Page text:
The Way To Return: 1

I wish to return to India and I am trying to chronicle my preparations for return here. This is not an immediate plan, indeed this journey is as consequential as the one of leaving India and hence need preparation, but this is one thing I would like to do. I have always stated this to be my intention, but let the life take its course, not forcing the agenda in any way. But, now, a break point of sorts, I am inclined to make a deliberate attempt, even over a period of a few years (as it must be), and intend to keep a record of this journey on this blog, so that it helps me to get into a conversation with others planning a similar journey.

I have indeed written about both about Reverse Migration in general (see here, Reverse Migration: India's Chance, and later, Reverse Migration: Is India Ready Yet?) and my particular desire to return (for example, Reverse Migration: A Personal Note, The Question of Return, The Never-ending Question of Return and in Being Non-Resident) over the years. Indeed, in this conversation spanning the years, I have come across people who have gone back, and many more who wanted to go back but can not for one reason or other. I have read books, like Returning to India by Shobha Narayan or the beautifully written India Calling by Anand Giridharadas. I also debated the merits of such a plan with neighbours and friends who wouldn't ever want to go back, for a good reason, and putatively planned my return several times (see The Return Path).

But, so far, this was a longing, a wish - a deep one but I haven't put much real effort behind it. The only moment I seriously tried, immediately after my brother's untimely death when I was not sure what I should do, I came to realise one sad fact about my chances of returning to India: Many, in fact, most of my business contacts in India, valued me for not who I am but where I lived. So, my phone calls saying - you know I wish to come back - were usually answered with - oh, but we do business with you because you are in the UK. This was a hard truth, but needed knowing: I indeed became wiser that returning to India isn't about just continuing my life as it is from another location, but a complete reframing, requiring preparation, just as one would do if migrating again. Indeed, the realisation that some of one's own relatives and friends also have a similar view - they value the relationship for my relative exotic-ness of being a foreign resident - came on top of this, but this was less of a shock after being exposed to the idea in business conversations previously.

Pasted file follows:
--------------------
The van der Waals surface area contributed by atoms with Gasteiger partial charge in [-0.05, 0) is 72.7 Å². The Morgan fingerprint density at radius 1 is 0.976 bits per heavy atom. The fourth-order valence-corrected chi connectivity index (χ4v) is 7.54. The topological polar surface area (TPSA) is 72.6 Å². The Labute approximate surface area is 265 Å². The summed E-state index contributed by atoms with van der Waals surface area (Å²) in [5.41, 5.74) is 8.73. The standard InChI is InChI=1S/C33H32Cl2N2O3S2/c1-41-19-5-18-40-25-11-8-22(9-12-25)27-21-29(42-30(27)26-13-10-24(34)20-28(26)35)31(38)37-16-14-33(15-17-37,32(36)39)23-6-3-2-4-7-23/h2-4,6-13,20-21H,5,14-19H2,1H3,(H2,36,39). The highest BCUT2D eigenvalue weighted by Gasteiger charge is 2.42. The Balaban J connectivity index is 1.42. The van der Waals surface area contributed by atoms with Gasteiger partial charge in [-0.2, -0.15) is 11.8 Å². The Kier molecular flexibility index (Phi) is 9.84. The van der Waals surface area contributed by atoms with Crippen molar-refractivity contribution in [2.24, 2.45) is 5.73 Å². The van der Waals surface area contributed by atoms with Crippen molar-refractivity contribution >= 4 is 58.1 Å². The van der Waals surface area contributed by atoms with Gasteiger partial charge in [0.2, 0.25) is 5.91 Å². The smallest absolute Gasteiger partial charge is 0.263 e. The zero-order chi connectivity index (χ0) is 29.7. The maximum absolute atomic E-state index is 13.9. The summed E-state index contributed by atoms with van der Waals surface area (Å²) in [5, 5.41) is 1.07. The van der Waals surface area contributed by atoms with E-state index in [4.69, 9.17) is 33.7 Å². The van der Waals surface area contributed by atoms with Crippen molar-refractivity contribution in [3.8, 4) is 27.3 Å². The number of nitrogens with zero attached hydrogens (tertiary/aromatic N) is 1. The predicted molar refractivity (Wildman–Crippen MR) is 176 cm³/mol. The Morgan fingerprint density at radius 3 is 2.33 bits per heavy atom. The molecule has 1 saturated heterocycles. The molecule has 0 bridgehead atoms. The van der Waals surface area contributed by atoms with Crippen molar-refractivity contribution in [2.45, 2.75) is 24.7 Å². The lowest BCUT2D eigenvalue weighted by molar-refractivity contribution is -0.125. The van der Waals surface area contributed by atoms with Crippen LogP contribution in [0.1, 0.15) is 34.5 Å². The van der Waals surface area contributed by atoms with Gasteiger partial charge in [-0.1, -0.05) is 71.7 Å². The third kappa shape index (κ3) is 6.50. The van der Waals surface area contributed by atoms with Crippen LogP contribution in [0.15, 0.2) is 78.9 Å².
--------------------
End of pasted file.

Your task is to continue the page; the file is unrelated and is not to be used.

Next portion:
However, even if this is a big leap, I am at a point of committing myself to it. The only difference the bigness of the enterprise makes is that instead of just packing my bags (and books) and going back, I know better to prepare for it over a longer period of time. My original project, conceived many years ago, to come to study, has now been completed (I attend the award ceremonies in August this year). My other, implicit, goal of seeing the world and being cosmopolitan, has also been met, at least partially. I am no longer the person I was before I set off in this journey. However, I must now prepare for the next phase of my life, just as I once did for this one.

But, before I set out on this journey, one thing perhaps needs to be answered: Why take the trouble? India is complex, confounding, difficult. Life in UK is so much more streamlined, comfortable. I can develop my business or settle into a job. Being a British national, I have as much right in this country as anyone. If I consider my own wellbeing, going back to India seems like an unnecessary rocking of the boat.

Admittedly, all the above are perhaps true. This is not about how good or bad life in India is compared to the life in Britain. It is fundamentally about who I am. This is the bit I did not understand before, and hence, engaged in debates about the merits of the decision. My change-the-world idealism may just be incurable, and I am better off making peace with my character. So, my approach will remain this: India is difficult, but that's the opportunity. I am too Indian at heart to become anything else anyway.


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